Legally, however, the police are still permitted to arrest anyone who exceeds the MMP's limits. In effect, the significant change of the law is the lack of an automatic quantity limit for guilt. This means, a criminal conviction cannot be solely based upon a defendant exceeding the MMP's limits because there are no longer exact limits in place. With that said, it is still a good rule of thumb to abide by the original MMP limits that were set even though they are no longer “current” law. In other words, one can simply avoid the hassle of being arrested and dragged into court if they simply abide by the MMP and its quantity limitations.
The 2008 Attorney General Guidelines
In 2008, for the first time since California's Proposition 215 was passed in 1996, the A.G. Guidelines served to clarify the state's laws governing medical cannabis and provide clear guidelines for patients and law enforcement to ensure that medical cannabis is not diverted to illicit markets. Although the A.G. Guidelines are not strictly binding as law, they hold considerable weight in court determination[xxxvii] and they provide a good indication as to what criteria (if any) law enforcement look for in determining whether someone is in compliance with state law.[xxxviii] Anyone interested in operating a medical cannabis business, should be familiar with the A.G. Guidelines.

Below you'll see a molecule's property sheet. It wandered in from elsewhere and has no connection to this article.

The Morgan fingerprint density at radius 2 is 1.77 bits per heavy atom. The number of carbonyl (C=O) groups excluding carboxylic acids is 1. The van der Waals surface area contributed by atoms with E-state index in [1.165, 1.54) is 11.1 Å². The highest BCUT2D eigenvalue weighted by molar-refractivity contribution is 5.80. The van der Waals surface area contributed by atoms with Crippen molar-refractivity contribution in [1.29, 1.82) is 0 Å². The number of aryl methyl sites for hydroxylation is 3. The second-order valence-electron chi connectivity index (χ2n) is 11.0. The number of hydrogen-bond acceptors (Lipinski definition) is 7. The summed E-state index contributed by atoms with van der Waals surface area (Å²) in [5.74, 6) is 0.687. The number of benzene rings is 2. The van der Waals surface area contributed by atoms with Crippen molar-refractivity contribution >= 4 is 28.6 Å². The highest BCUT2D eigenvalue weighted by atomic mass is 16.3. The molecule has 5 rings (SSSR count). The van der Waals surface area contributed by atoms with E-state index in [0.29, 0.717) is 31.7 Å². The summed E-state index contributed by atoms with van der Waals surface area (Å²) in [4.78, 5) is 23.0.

- Basic Definitions of the A.G. Guidelines
Physician's recommendation: A recommendation by a licensed physician stating that cannabis is a beneficial treatment for some serious condition that the patient is suffering from.[xl] Such recommendation can be oral or in writing.
Qualified patient: A person whose physician has recommended the use of cannabis to treat a serious illness, including, but not limited to, cancer, anorexia, AIDS, chronic pain, spasticity, glaucoma, arthritis, migraines, or any other illness for which cannabis provides relief.[xli]